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Framed artwork 29.7 x 21.6 cm
American Landscape belongs to a series of prints that Edward Hopper began making in 1915. After little success as a painter, he decided to take up printmaking.
Edward Hopper's prints launched the artist's mature style and earned him his first critical acclaim. As a child, he regularly drew trains, and his frequent depictions of railway tracks seen from below or from afar emphasize their disruption of pastoral landscapes. See more
Here, a succession of cows cross the tracks that divide the scene in two, their ungainly hips offering the viewer a humorous entry point into the painting. Hopper's richly etched tones and spare composition foreshadow the poignant isolation that would underlie much of his later work. A sense of quietude emerges, as if the rural environment - represented here by cattle and a gabled shingle farmhouse - had passed by.
Edward Hopper is one of the major figures of the American realist movement, with paintings such as House by the Railroad (1925) and Nighthawks (1942).
Born in 1882 in New York State, Edward Hopper entered the prestigious New York School of Art after his secondary education. He moved to New York in 1908 where he was hired as an illustrator for advertising campaigns. He soon tired of the job and exhibited paintings in his spare time. See more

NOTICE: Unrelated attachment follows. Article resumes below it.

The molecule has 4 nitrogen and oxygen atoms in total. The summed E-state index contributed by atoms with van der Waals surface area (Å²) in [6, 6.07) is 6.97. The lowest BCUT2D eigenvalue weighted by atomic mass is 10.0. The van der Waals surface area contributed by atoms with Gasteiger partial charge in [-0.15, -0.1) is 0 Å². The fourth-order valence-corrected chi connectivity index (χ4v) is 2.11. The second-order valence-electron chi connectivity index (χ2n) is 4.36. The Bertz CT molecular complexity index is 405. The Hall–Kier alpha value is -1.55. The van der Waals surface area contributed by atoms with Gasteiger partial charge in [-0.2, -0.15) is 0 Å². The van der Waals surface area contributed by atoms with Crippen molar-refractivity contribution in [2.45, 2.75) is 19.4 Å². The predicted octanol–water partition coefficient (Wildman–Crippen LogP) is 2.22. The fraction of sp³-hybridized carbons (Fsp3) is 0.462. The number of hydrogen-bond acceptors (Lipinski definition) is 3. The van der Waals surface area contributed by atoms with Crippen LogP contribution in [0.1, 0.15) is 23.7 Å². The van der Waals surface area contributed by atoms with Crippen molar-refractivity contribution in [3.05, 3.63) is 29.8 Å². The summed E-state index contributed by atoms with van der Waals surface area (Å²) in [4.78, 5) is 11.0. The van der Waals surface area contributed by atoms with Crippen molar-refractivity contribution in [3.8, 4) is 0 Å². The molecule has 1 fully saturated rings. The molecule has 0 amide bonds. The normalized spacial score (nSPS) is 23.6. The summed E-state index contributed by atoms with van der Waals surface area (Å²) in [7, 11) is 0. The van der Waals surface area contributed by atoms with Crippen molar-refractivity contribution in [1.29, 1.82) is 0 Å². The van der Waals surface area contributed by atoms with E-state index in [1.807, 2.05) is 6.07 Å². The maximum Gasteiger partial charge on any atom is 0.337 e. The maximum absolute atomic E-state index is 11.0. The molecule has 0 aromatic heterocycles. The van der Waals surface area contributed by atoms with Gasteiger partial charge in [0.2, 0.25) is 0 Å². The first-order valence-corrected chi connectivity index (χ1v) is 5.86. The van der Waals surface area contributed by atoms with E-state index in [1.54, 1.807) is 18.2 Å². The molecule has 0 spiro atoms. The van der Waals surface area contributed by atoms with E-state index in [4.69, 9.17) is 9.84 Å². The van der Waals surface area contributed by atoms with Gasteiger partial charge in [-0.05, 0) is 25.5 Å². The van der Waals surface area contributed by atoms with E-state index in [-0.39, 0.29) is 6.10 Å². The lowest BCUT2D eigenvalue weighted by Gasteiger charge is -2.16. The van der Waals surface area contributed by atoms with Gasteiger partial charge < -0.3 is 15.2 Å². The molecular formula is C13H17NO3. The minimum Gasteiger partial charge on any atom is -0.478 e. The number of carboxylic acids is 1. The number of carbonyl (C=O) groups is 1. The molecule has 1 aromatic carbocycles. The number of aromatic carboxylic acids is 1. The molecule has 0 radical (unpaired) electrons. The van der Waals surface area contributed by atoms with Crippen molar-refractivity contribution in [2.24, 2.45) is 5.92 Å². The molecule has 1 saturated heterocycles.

Around 1915, he painted scenes of American life and in 1920, he presented his first exhibition at the Whitney Studio Club, which was a great success. In 1924 he married Josephine Verstille Nivison.
His particular style, made of simple forms and rather dark colours, plays on the contrasts between light and shadow. Hopper managed to diversify his realistic approach, with staged landscapes, sometimes urban and sometimes rural. The characters he paints often inspire an impression of solitude and exclusion. Most of his oil paintings reflect a country in the throes of economic and social change. In 1945, Edward Hopper was admitted to the American Academy of Arts and Letters. He received numerous awards and honours, including the title of Doctor of Fine Arts from the Art Institute of Chicago in 1955.